Honestly, I think you’ve answered your own question. If it works in Firefox, use Firefox.
Browsers are complex beasts, and websites can be complex beasts too. When you combine them, things get geometrically more complex. All three of the top browsers: Internet Explorer, Firefox, and Chrome, are good, solid browsers, as are many others like Safari and Opera.
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Pick a favorite, and then add another
I have no problem recommending that you use any one of them as your primary browsers. Pick whichever one feels best to you; the one whose interface you feel is the most intuitive; perhaps the one you feel performs the best on the sites that you typically visit. Seriously, any of them will do just fine these days.
Then install another one. If you use and like IE and then have either Firefox or Chrome installed as well, make sure that you leave the default browser set to the one you like the most. However, I can pretty much guarantee that sooner or later you’re going to want one of the others.
Some websites work well in every browser, and some don’t.
Compatibility is complex
Cross-browser compatibility is a difficult thing to achieve with 100% success. While there are standards, there are enough variations in how things work that it’s not that hard to accidentally overlook something that works a little differently in one browser as compared to another. The site that works fantastic in Firefox just might not look good in IE.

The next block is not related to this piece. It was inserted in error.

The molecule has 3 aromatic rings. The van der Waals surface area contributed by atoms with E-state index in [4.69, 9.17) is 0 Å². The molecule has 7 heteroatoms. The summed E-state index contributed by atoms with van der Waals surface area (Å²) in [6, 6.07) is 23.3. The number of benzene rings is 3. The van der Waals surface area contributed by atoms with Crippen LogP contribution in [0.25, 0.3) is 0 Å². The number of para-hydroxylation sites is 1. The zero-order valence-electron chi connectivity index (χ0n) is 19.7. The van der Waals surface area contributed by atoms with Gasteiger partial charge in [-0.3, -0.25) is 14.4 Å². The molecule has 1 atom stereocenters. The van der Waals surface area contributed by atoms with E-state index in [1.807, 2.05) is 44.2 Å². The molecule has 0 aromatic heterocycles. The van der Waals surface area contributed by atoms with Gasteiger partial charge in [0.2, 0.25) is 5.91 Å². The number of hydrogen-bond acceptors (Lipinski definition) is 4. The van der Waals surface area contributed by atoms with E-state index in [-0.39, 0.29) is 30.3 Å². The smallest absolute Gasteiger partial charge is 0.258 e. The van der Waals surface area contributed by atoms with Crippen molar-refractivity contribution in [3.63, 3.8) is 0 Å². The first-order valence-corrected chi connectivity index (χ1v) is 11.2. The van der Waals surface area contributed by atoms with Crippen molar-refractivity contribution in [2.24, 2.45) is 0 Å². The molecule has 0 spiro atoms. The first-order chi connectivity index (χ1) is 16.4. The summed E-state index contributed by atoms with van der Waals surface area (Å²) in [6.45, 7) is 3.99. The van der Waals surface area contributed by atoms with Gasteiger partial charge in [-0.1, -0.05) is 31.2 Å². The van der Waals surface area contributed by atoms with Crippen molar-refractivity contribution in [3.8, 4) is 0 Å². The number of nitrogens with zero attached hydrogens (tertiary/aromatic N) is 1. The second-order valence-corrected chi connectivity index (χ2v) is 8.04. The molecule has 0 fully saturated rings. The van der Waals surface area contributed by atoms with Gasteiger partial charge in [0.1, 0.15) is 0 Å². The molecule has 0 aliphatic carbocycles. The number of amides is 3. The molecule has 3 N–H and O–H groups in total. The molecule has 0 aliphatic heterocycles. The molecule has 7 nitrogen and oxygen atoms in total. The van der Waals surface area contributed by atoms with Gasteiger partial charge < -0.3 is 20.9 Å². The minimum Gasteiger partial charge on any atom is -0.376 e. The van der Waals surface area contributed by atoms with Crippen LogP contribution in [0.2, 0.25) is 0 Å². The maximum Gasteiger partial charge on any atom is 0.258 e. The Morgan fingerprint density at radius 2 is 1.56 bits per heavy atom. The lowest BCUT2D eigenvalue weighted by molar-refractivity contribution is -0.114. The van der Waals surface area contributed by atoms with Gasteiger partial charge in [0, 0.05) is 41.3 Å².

On one hand it’s the website’s fault for not doing it correctly. On the other hand, it’s unrealistic to expect every single website to test against every possible browser. Stuff happens.
Internet Explorer had a reputation for a long time for not being standards-compliant. Websites that were written correctly would simply not display correctly in IE.
And it was, in fact, Internet Explorer’s fault. Period. And yet, it was the most popular browser by virtue of being included in Windows.
IE’s non-compliant legacy
IE itself has gotten a lot better in recent versions. They even added what they called a “compatibility mode” for websites that don’t display well. But there are people that still swear that IE doesn’t display many websites properly. All I can say is, that could be.
The other problem though is that for a long time, many websites were actually written to work specifically with that non-standards-compliant Internet Explorer. What that means is that even though IE was doing things wrong, websites wanted to work with the most popular browser, and thus they did things wrong as well in order to work with IE.